Advances in medical treatment for HIV are driving major changes in HIV policy and practice, including the encouragement of intake and adherence to HIV antiretroviral treatment (ART) by people living with HIV (PLHIV) for both personal and public health benefits. However, there is increasing recognition that achieving these goals will require a concurrent focus on the broader psychological and social wellbeing of PLHIV. Increasingly calls are being been made to incorporate a stronger focus on quality of life (QoL) of PLHIV into HIV prevention policy.
In order to achieve this goal, HIV community, support and healthcare services need a valid, short and practical way to evaluate QoL of PLHIV accessing their programs. Current QoL measures are either long, complex, restricted in their use, or expensive. To address these shortcomings, the PozQoL study aimed to develop, test and validate a short and freely available scale assessing QoL among PLHIV.
Drawing on a literature review, the prioritisation of domains and development of the initial pool of items was conducted in consultation with PLHIV community organisations in Australia. The items covered health concerns, psychological, social, and functional wellbeing. Testing involved a baseline and a follow-up survey of 465 adult Australians living with HIV. Participants were recruited through social media and various community organizations nationwide. The survey included the pilot PozQoL scale and other validated measures of health and wellbeing.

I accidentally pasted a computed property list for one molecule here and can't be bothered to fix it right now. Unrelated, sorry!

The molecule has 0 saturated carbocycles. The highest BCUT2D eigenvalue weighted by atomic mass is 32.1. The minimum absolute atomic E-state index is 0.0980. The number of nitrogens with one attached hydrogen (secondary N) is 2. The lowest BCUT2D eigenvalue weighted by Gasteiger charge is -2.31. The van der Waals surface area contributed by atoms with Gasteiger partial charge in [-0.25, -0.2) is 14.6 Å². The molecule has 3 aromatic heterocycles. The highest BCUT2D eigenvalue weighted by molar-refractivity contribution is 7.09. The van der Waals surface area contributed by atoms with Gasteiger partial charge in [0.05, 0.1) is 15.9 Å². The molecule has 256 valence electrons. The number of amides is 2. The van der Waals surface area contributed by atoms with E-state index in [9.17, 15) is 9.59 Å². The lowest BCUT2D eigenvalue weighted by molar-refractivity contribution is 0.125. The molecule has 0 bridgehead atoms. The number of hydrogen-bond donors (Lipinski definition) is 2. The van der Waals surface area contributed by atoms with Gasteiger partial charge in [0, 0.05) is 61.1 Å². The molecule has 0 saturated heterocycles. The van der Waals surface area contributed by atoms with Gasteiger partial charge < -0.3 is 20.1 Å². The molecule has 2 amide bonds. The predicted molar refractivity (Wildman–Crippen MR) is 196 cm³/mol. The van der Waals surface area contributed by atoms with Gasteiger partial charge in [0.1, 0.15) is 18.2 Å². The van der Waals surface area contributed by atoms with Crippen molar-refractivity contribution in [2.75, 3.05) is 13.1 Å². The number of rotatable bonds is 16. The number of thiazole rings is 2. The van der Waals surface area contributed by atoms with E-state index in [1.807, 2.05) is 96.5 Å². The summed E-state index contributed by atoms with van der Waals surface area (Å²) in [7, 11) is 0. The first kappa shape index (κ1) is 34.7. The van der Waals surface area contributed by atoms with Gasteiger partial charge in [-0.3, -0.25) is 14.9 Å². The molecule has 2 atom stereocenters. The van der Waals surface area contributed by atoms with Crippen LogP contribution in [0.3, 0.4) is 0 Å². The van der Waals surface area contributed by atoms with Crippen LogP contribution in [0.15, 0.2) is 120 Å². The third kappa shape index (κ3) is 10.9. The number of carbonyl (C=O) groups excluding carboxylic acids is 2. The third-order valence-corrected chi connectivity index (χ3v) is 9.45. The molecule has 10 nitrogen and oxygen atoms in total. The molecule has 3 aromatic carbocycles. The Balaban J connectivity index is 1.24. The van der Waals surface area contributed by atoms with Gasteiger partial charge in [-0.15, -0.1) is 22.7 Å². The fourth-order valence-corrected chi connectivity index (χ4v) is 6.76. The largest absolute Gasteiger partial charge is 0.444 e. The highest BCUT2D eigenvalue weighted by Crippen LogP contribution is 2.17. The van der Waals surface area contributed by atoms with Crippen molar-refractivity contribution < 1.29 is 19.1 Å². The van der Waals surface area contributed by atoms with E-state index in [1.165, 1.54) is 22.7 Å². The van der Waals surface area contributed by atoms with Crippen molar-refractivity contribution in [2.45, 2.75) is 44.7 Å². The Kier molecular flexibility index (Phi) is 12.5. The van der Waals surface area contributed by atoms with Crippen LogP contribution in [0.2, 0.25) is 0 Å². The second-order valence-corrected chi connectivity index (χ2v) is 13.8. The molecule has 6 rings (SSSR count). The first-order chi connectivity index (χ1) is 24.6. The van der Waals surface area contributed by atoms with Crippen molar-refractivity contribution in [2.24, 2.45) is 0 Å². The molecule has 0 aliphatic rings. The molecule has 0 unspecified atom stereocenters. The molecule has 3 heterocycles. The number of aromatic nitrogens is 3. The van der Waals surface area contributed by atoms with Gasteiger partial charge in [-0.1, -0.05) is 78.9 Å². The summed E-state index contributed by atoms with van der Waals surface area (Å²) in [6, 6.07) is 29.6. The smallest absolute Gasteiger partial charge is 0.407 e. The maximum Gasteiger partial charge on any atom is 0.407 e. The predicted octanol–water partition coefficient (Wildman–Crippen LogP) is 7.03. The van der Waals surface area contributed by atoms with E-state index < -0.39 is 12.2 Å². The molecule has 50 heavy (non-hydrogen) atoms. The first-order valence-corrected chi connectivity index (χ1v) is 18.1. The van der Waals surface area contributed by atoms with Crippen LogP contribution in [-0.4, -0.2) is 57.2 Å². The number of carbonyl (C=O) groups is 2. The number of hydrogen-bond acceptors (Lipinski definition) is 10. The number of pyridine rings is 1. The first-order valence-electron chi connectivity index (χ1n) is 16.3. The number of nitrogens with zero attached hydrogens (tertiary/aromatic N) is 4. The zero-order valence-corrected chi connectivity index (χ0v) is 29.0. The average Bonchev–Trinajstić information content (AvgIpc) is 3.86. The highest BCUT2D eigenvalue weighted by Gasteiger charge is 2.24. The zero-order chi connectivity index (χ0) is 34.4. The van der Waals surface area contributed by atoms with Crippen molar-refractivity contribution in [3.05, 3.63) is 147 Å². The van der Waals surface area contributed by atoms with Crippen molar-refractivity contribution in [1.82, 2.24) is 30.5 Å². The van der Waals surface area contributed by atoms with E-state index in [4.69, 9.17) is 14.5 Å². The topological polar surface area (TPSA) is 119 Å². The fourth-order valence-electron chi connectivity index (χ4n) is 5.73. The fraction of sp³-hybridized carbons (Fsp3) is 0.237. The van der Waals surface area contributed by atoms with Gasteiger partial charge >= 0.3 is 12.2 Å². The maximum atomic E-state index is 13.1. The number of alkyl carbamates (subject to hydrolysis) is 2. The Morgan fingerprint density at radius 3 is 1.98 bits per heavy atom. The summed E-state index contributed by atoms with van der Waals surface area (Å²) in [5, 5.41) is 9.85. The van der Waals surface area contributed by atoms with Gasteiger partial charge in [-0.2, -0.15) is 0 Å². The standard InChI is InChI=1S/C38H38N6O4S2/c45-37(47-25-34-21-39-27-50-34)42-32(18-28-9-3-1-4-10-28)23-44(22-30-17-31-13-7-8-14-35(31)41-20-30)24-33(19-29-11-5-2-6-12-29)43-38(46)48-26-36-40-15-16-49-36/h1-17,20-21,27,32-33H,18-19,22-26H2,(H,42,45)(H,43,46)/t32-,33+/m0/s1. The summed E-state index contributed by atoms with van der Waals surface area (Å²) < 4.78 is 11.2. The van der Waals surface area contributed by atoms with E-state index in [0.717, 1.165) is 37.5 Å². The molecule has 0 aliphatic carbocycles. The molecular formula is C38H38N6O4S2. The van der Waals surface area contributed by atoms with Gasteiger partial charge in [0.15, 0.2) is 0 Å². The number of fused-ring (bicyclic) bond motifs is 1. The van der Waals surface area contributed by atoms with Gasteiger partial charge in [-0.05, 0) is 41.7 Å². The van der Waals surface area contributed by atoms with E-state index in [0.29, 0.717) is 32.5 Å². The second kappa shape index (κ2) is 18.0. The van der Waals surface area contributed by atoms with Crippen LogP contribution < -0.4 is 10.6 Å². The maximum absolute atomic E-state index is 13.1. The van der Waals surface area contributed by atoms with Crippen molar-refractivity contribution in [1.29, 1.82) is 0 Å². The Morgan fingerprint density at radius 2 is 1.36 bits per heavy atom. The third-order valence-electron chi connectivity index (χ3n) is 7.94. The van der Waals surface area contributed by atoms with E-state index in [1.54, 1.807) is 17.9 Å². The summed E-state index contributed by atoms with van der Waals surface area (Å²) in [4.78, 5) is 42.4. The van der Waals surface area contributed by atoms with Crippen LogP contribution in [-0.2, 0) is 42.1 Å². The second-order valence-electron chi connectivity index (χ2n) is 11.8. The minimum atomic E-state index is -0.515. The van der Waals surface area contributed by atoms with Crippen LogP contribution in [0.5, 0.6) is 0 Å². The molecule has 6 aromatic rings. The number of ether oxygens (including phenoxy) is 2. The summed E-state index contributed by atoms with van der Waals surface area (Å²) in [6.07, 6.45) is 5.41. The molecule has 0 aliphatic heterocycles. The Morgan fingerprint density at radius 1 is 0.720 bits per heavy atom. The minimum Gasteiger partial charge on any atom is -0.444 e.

Guided by an Exploratory Factor Analysis and conceptual considerations, a 13-item scale was developed. The PozQoL scale demonstrated high levels of fit in a Confirmatory Factor Analysis, very good internal consistency, test-retest reliability, and concurrent validity with other measures that approximated different aspects of QoL.
The PozQoL scale has been tested in a diverse sample of adult PLHIV living in Australia, demonstrating very good reliability and validity. The insights from PLHIV and other stakeholders supported the balancing of statistical rigour and conceptual accuracy. The scale is now ready to be implemented and field-tested across a range of community, support and healthcare programs for PLHIV. This will make a significant contribution to the evaluation and enhancement of programs for PLHIV.